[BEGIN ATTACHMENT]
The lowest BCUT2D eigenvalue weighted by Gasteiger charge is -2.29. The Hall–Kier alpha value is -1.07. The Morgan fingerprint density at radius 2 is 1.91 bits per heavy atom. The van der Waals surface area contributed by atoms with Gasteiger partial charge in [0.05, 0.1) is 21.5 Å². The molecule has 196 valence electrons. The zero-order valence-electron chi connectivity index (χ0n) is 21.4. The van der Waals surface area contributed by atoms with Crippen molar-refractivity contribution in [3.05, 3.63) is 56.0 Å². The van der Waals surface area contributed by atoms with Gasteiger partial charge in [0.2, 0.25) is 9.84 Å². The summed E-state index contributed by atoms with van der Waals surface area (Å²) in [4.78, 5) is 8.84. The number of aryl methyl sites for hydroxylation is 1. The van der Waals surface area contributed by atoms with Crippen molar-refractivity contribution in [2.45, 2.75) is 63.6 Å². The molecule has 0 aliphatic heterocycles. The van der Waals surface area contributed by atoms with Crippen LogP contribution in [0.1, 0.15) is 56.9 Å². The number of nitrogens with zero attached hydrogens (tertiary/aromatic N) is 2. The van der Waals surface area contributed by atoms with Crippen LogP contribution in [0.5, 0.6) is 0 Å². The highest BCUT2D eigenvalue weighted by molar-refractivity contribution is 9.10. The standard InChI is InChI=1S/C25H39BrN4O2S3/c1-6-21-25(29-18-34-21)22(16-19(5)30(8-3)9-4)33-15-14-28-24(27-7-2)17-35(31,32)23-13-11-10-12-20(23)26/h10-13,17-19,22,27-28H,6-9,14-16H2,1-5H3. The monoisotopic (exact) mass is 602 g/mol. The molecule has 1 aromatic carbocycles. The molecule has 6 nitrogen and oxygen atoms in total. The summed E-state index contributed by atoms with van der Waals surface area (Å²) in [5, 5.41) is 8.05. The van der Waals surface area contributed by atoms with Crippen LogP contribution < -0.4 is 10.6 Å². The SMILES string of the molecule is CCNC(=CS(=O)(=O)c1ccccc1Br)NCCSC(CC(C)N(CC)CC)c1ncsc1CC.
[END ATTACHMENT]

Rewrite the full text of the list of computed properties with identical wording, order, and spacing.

The lowest BCUT2D eigenvalue weighted by Gasteiger charge is -2.29. The Hall–Kier alpha value is -1.07. The Morgan fingerprint density at radius 2 is 1.91 bits per heavy atom. The van der Waals surface area contributed by atoms with Gasteiger partial charge in [0.05, 0.1) is 21.5 Å². The molecule has 196 valence electrons. The zero-order valence-electron chi connectivity index (χ0n) is 21.4. The van der Waals surface area contributed by atoms with Crippen molar-refractivity contribution in [3.05, 3.63) is 56.0 Å². The van der Waals surface area contributed by atoms with Gasteiger partial charge in [0.2, 0.25) is 9.84 Å². The summed E-state index contributed by atoms with van der Waals surface area (Å²) in [4.78, 5) is 8.84. The number of aryl methyl sites for hydroxylation is 1. The van der Waals surface area contributed by atoms with Crippen molar-refractivity contribution in [2.45, 2.75) is 63.6 Å². The molecule has 0 aliphatic heterocycles. The van der Waals surface area contributed by atoms with Crippen LogP contribution in [0.1, 0.15) is 56.9 Å². The number of nitrogens with zero attached hydrogens (tertiary/aromatic N) is 2. The van der Waals surface area contributed by atoms with Crippen LogP contribution in [0.5, 0.6) is 0 Å². The highest BCUT2D eigenvalue weighted by molar-refractivity contribution is 9.10. The standard InChI is InChI=1S/C25H39BrN4O2S3/c1-6-21-25(29-18-34-21)22(16-19(5)30(8-3)9-4)33-15-14-28-24(27-7-2)17-35(31,32)23-13-11-10-12-20(23)26/h10-13,17-19,22,27-28H,6-9,14-16H2,1-5H3. The monoisotopic (exact) mass is 602 g/mol. The molecule has 1 aromatic carbocycles. The molecule has 6 nitrogen and oxygen atoms in total. The summed E-state index contributed by atoms with van der Waals surface area (Å²) in [5, 5.41) is 8.05. The van der Waals surface area contributed by atoms with Crippen LogP contribution < -0.4 is 10.6 Å². The SMILES string of the molecule is CCNC(=CS(=O)(=O)c1ccccc1Br)NCCSC(CC(C)N(CC)CC)c1ncsc1CC.